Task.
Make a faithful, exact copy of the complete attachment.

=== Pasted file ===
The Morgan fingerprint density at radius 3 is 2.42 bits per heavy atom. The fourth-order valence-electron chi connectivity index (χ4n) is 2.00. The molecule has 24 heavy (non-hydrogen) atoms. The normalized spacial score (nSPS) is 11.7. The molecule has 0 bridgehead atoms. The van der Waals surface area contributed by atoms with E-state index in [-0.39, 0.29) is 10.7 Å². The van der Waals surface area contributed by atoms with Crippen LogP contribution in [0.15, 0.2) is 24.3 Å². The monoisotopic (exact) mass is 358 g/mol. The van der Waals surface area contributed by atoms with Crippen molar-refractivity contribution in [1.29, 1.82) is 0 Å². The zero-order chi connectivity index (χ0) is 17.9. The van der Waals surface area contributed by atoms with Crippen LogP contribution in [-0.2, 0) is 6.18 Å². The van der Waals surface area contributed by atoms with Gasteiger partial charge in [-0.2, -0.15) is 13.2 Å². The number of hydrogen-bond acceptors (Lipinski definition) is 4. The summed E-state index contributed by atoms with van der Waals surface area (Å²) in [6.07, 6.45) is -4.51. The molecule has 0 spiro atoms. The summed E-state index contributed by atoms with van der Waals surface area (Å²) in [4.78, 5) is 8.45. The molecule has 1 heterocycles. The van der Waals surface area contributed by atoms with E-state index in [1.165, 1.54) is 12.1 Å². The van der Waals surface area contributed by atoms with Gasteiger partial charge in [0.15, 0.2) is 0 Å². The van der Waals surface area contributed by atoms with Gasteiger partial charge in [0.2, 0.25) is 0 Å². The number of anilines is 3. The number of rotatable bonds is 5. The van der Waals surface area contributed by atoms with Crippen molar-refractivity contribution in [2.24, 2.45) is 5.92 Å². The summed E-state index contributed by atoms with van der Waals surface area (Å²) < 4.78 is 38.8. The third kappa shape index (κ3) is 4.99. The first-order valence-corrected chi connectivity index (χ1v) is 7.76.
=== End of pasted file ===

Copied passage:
The Morgan fingerprint density at radius 3 is 2.42 bits per heavy atom. The fourth-order valence-electron chi connectivity index (χ4n) is 2.00. The molecule has 24 heavy (non-hydrogen) atoms. The normalized spacial score (nSPS) is 11.7. The molecule has 0 bridgehead atoms. The van der Waals surface area contributed by atoms with E-state index in [-0.39, 0.29) is 10.7 Å². The van der Waals surface area contributed by atoms with Crippen LogP contribution in [0.15, 0.2) is 24.3 Å². The monoisotopic (exact) mass is 358 g/mol. The van der Waals surface area contributed by atoms with Crippen molar-refractivity contribution in [1.29, 1.82) is 0 Å². The zero-order chi connectivity index (χ0) is 17.9. The van der Waals surface area contributed by atoms with Crippen LogP contribution in [-0.2, 0) is 6.18 Å². The van der Waals surface area contributed by atoms with Gasteiger partial charge in [-0.2, -0.15) is 13.2 Å². The number of hydrogen-bond acceptors (Lipinski definition) is 4. The summed E-state index contributed by atoms with van der Waals surface area (Å²) in [6.07, 6.45) is -4.51. The molecule has 0 spiro atoms. The summed E-state index contributed by atoms with van der Waals surface area (Å²) in [4.78, 5) is 8.45. The molecule has 1 heterocycles. The van der Waals surface area contributed by atoms with E-state index in [1.165, 1.54) is 12.1 Å². The van der Waals surface area contributed by atoms with Gasteiger partial charge in [0.15, 0.2) is 0 Å². The van der Waals surface area contributed by atoms with Gasteiger partial charge in [0.2, 0.25) is 0 Å². The number of anilines is 3. The number of rotatable bonds is 5. The van der Waals surface area contributed by atoms with Crippen molar-refractivity contribution in [2.24, 2.45) is 5.92 Å². The summed E-state index contributed by atoms with van der Waals surface area (Å²) < 4.78 is 38.8. The third kappa shape index (κ3) is 4.99. The first-order valence-corrected chi connectivity index (χ1v) is 7.76.